In considering retirement, the goal is maintain or even increase one’s standard of living. To do this, here are three lessons to consider.
Make A Retirement Plan: This is a written income plan that includes income and tax planning, social security strategies, and long-term care and estate plans.
“Start saving early to ensure you have enough money in your accounts to sustain your lifestyle in retirement,” advises Tony Drake, a certified financial planner.
“The US Department of Labor reports if you save $6,000 each year and earn a 7% return on your investment, you will have $150,774 after just 15 years. If you add an additional 10 years of savings, that number jumps up to $379,494, proving why starting early can set you up for success.”
Drake also suggests planning for shifts in the market and changes in the inflation rate.
“Talk with your financial planner about adjusting your plan,” continued Drake “so you don’t run out of money when it’s time to leave the workforce.”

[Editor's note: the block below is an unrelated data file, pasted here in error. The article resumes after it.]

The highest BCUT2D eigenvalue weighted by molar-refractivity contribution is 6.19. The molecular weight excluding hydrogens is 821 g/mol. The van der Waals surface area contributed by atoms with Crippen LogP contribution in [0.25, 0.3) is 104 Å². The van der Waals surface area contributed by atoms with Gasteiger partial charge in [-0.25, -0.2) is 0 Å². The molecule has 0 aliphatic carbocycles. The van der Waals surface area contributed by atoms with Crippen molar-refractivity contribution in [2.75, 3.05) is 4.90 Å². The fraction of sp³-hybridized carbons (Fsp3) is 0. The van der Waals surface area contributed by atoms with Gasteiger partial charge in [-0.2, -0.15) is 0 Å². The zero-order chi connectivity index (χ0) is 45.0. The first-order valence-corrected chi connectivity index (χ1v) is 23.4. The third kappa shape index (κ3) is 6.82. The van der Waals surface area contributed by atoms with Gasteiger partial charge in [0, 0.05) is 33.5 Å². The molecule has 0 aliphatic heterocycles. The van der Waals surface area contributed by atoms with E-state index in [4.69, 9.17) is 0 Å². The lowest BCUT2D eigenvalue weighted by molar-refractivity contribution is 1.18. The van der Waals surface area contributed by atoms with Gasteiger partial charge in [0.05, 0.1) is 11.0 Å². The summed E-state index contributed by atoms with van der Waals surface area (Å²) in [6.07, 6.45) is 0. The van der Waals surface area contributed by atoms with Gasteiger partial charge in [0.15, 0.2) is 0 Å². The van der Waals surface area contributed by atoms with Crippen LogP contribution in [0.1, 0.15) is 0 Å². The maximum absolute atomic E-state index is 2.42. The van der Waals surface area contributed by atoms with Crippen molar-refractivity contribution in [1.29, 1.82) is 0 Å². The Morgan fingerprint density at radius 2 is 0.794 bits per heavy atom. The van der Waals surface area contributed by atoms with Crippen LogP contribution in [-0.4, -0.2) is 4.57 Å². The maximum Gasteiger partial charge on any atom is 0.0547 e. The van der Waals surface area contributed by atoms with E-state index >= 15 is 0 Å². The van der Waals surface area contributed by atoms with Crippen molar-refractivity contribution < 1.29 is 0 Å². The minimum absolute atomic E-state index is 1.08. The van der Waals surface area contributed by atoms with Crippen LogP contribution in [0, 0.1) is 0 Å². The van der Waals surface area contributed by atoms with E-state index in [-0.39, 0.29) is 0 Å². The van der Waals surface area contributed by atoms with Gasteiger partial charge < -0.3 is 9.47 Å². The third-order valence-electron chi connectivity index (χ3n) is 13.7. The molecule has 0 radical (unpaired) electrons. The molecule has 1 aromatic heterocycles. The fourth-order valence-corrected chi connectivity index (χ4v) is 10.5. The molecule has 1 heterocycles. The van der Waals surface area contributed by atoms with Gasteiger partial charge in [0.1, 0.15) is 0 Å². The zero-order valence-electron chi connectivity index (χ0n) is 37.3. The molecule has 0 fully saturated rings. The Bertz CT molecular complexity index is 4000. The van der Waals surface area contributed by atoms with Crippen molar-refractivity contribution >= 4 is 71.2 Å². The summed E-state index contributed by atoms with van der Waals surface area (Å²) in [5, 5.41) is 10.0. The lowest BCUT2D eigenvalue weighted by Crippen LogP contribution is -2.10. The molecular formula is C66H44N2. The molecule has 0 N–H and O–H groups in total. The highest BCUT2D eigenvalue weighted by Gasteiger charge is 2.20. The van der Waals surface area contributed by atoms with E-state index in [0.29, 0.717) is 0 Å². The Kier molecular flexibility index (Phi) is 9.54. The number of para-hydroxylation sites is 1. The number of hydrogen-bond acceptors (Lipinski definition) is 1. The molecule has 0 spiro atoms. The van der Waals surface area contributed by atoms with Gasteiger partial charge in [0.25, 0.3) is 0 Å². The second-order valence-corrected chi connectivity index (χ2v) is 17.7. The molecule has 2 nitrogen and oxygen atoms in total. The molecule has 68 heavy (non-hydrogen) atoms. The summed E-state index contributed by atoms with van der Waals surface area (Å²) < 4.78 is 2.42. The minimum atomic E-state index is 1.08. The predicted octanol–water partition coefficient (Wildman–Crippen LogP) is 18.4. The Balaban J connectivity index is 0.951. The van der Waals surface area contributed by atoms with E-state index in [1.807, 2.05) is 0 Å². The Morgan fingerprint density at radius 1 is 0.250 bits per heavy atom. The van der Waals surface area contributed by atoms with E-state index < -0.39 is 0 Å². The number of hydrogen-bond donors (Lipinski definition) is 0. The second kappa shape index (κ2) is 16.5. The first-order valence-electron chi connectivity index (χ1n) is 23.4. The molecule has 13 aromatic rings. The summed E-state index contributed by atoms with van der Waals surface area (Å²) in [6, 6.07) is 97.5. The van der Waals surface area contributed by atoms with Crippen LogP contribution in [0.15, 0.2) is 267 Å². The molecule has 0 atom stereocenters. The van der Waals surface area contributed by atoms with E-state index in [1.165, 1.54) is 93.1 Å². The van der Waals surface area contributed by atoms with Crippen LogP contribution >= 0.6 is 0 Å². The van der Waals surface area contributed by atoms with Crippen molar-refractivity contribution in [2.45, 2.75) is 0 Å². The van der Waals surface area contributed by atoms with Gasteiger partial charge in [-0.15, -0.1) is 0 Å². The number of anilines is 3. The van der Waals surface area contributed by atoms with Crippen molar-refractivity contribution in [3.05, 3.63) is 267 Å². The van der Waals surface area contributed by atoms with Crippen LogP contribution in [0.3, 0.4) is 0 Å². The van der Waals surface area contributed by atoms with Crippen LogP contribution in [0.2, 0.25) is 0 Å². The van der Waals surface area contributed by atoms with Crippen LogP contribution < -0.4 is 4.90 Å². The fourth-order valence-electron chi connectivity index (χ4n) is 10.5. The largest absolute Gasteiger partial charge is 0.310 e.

You Will Pay Taxes: A mistake to avoid is assuming that retirement means a lower tax bracket.
“Distributions from retirement accounts like traditional IRAs or 401(k)s are considered taxable income,” continued Drake.
“Depending on how much you plan to withdraw, you could be bumped into a higher bracket.”
Drake added that having fewer deductions, no children to claim as dependents, no house payments to make and no deductions for interest on a mortgage will increase tax liability. He added there are ways to minimize taxes.
“One way is to consider a Roth conversion. This method will shift money from a traditional retirement account to a Roth IRA, which allows your money to grow tax-free. The one drawback is that you will need to pay the taxes on that money at the time of the conversion.”
A Word About Social Security Benefits: A steady source of income for many retirees, these benefits can replace 40 percent of pre-retirement incomes. What many do not realize is that these benefits are subject to income taxes.
One way to do this is by using a Roth IRA or Roth 401(k). This retirement account is not subject to taxes because the money was taxed when you contributed.
“Don’t be afraid to think big, dream big and plan ahead of time!” concluded Drake.
For more information, visit www.kiplinger.com/retirement/retirement-planning.